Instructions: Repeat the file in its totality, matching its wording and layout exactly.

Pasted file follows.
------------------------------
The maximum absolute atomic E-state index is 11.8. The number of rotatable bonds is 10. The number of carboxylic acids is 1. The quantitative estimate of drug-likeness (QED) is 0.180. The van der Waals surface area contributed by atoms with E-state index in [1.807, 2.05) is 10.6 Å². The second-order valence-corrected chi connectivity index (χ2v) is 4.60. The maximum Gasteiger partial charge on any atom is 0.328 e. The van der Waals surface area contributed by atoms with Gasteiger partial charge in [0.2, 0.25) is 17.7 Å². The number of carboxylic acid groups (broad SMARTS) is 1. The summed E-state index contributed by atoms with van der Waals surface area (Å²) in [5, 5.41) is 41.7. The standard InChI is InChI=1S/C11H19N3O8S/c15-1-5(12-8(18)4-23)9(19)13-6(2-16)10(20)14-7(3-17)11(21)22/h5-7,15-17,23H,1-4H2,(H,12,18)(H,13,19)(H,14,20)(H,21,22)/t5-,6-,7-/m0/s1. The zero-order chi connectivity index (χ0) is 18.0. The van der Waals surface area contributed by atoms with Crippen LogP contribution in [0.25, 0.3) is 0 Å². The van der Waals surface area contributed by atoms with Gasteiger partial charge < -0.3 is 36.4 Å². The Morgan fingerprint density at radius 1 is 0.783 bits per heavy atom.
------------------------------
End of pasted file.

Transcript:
The maximum absolute atomic E-state index is 11.8. The number of rotatable bonds is 10. The number of carboxylic acids is 1. The quantitative estimate of drug-likeness (QED) is 0.180. The van der Waals surface area contributed by atoms with E-state index in [1.807, 2.05) is 10.6 Å². The second-order valence-corrected chi connectivity index (χ2v) is 4.60. The maximum Gasteiger partial charge on any atom is 0.328 e. The van der Waals surface area contributed by atoms with Gasteiger partial charge in [0.2, 0.25) is 17.7 Å². The number of carboxylic acid groups (broad SMARTS) is 1. The summed E-state index contributed by atoms with van der Waals surface area (Å²) in [5, 5.41) is 41.7. The standard InChI is InChI=1S/C11H19N3O8S/c15-1-5(12-8(18)4-23)9(19)13-6(2-16)10(20)14-7(3-17)11(21)22/h5-7,15-17,23H,1-4H2,(H,12,18)(H,13,19)(H,14,20)(H,21,22)/t5-,6-,7-/m0/s1. The zero-order chi connectivity index (χ0) is 18.0. The van der Waals surface area contributed by atoms with Crippen LogP contribution in [0.25, 0.3) is 0 Å². The van der Waals surface area contributed by atoms with Gasteiger partial charge < -0.3 is 36.4 Å². The Morgan fingerprint density at radius 1 is 0.783 bits per heavy atom.